Gina Din Kariuki

Gina Din Kariuki

4. Eva Muraya

Eva Muraya is the CEO and founder of Brand Strategy and Design Limited. She also co-founded Color Creations Group Ltd, the first advertising and branding business to gain the global quality management systems standards ISO 9001:2001 Certification in East and Central Africa. Eva quit a great corporate job as Regional Sales and Marketing Manager for FedX (East African Courier Ltd) to co-found her first business.

Eva Muraya

Eva Muraya

The reason she motivates me is because she is always challenging herself. She could have decided to get comfortable and just move up the corporate ladder. However she wanted to challenge herself further by building an amazing company. Eva is also the Chairman of the Kenya Association of Women Business Owners. She is passionate about women’s economic empowerment, mentorship of youth, and also advocating and fund raising initiatives for children with special needs.(whoswho.co.ke). I’m inspired by a Kenyan female entrepreneur who inspires women to be empowered and mentors the youth. Eva is definitely a woman to look up to.

Eva's slogan

Eva’s slogan

5. Lorna Rutto

Lorna is one of Africa’s greatest young entrepreneurs; having carved a niche for herself in a male dominated business environment. She resigned a good bank job in 2009 to start her company Ecopost Ltd which is a small plastic recycling business that uses plastic waste collected from dump sites and garbage cans across Nairobi to manufacture fencing posts. Lorna inspires me because where people see plastic garbage, she saw an opportunity and a way to save our environment. She started a business that not only uses plastic waste to convert to posts, but saves thousands of trees from being cut down. Ecopost also provides income for individuals who collect plastic and take it to their factory, where they get paid for the plastic waste. She’s an inspiration because she has achieved so much at such a young age and she’s still going strong. She resigned a job because she felt she was not making a difference in the way that she wanted and started a company that is helping Kenyans earn money as well as saving our environment. If that isn’t inspirational I don’t know what is!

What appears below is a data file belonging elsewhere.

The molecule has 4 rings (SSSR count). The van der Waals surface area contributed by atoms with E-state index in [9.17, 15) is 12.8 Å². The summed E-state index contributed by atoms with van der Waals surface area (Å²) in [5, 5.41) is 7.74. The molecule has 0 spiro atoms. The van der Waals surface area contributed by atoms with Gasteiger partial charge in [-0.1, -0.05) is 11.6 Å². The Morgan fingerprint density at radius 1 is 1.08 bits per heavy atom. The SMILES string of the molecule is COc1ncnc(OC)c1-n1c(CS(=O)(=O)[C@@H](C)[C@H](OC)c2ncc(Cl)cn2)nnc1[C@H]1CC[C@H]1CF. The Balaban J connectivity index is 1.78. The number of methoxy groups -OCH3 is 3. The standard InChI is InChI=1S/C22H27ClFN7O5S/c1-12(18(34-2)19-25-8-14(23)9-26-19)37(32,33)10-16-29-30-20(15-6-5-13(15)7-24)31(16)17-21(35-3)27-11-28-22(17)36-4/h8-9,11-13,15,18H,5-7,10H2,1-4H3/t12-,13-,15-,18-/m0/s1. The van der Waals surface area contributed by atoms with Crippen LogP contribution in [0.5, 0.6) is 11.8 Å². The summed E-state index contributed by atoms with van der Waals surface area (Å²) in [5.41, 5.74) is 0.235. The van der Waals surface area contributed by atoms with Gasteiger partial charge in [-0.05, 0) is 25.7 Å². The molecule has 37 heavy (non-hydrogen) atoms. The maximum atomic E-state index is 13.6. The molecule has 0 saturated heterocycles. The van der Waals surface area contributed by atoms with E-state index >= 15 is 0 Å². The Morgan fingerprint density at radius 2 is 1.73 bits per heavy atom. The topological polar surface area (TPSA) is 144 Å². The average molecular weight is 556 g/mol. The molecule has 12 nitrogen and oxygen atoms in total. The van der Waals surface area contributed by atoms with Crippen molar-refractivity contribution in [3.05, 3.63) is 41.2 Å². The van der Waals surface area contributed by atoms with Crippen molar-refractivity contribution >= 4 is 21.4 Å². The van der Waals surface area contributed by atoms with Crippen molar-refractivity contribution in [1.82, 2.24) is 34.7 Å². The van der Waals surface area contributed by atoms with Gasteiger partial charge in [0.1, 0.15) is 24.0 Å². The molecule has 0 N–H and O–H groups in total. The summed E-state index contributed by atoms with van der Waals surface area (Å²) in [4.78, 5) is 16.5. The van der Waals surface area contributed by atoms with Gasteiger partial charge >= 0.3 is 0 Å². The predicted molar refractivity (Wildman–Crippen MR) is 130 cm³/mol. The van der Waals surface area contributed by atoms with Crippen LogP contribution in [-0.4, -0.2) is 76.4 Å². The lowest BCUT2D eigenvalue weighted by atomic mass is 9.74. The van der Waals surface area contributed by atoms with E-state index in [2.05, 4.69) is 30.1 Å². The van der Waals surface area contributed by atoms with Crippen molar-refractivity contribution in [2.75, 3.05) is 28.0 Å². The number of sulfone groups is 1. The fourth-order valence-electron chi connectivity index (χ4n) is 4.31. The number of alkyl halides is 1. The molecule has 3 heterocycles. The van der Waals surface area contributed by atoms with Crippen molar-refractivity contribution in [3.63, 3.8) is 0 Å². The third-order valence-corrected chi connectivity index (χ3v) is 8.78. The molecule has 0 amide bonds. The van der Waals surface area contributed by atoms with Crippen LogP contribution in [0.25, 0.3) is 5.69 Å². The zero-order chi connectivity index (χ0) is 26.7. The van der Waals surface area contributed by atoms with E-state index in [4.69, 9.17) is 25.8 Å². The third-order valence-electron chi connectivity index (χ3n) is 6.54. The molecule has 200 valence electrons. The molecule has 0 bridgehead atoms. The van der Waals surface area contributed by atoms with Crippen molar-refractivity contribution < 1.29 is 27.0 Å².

Lorna Rutto

Lorna Rutto

If you are a young female entrepreneur in Kenya having doubts or going through some major challenges in your journey, this should inspire you thoroughly ^_^. Believe in yourself, stay strong through any challenges and always think positive. Be innovative and always think of a better way of solving your problems. Most importantly; work hard, work smart, never give up on your self and keep the faith.

Now go out there and build your dream ^_^!